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I'm study the papper "H. Bray, S. Brendle, M. Eichmair, and A. Neves, Area-minimizing projective planes in three-manifolds, Comm. Pure Appl. Math". (see

Let be $$\mathrm{sys}(M,g):=\inf \{L(\gamma): \gamma \mathrm{\ is\ a\ non-contractible\ loop\ in}\ M\}$$

The Pu's inequality say that

$$\mathrm{sys}(\mathbb{RP}^2,g) = \frac\pi2 \mathrm{area}(\mathbb{RP}^2,g),$$

if $g$ is the round metric on $\mathbb{RP}^2$.

Why $$\mathrm{sys}(\mathbb{RP}^3,g) = \pi,$$ if $g$ is the round metric on $\mathbb{RP}^3$?

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Pu's inequality cannot say that $\mathrm{sys}(\mathbb{RP}^2,g) = \frac\pi2 \mathrm{area}(\mathbb{RP}^2,g),$ because the latter is an equality, not inequality. Furthermore, Pu's inequality is concerned with arbitrary metrics rather than round ones. – Mikhail Katz Jan 23 '14 at 16:57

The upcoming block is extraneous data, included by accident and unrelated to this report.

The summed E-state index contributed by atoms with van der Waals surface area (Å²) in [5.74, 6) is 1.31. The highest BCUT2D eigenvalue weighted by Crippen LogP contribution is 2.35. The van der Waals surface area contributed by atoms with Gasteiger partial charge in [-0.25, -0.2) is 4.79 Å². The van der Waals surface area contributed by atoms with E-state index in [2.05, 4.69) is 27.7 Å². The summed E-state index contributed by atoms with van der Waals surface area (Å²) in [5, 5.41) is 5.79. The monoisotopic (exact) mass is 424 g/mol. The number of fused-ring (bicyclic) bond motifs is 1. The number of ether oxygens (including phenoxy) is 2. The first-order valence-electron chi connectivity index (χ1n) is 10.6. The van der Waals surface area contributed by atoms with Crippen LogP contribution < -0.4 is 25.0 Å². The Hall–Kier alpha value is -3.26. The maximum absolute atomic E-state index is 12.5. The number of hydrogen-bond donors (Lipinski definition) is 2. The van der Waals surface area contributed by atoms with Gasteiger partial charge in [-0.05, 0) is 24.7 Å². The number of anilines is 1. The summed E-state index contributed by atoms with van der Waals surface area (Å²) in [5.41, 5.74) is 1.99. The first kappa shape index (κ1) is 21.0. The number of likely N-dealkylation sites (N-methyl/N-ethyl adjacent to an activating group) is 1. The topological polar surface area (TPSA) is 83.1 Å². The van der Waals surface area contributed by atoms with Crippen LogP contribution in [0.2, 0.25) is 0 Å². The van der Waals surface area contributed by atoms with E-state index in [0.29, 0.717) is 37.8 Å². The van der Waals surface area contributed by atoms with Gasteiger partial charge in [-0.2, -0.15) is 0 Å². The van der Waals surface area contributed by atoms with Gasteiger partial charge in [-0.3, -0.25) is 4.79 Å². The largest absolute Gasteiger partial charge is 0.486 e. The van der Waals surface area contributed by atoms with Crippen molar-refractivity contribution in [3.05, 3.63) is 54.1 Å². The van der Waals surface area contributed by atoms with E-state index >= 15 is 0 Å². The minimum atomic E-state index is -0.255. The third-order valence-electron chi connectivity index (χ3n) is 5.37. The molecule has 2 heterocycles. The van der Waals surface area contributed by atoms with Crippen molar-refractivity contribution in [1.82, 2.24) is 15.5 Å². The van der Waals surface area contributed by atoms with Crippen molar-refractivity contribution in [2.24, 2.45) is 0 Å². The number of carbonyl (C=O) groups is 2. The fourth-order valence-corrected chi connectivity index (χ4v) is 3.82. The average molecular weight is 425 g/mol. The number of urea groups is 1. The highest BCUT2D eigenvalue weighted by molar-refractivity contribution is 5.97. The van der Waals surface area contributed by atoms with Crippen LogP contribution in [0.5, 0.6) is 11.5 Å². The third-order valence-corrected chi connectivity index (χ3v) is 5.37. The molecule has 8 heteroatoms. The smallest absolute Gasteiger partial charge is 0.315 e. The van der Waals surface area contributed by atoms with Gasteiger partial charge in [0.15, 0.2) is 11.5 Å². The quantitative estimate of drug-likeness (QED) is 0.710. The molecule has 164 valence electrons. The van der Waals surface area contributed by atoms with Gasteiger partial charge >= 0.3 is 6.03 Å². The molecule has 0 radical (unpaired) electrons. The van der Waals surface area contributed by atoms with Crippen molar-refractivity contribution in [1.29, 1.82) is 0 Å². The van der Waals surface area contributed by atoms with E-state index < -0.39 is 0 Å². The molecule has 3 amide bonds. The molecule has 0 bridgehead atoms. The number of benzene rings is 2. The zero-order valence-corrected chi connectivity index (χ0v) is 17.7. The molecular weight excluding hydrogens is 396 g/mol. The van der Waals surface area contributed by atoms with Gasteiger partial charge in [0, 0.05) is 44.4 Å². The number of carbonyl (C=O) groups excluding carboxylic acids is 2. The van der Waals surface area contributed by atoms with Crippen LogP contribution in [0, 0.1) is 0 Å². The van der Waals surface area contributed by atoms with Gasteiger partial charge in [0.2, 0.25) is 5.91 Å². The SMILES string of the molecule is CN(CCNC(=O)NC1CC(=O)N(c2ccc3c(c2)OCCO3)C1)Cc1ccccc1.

up vote 1 down vote accepted

The homotopy group of ${\Bbb R}{\rm P}^3$ is ${\Bbb Z}/2$, the generator of which can be taken as the image of an equatorial circle in ${\Bbb S}^3$. Since the length of the of that circle is $2 \pi$, and the map ${\Bbb S}^3 \to {\Bbb R}{\rm P}^3$ identifies the anipodal points, the length of the generator in the induced metric has to become equal to $\pi$.

It remains to understand that any shorter loop can be lifted to ${\Bbb S}^3$ where it is contractible.

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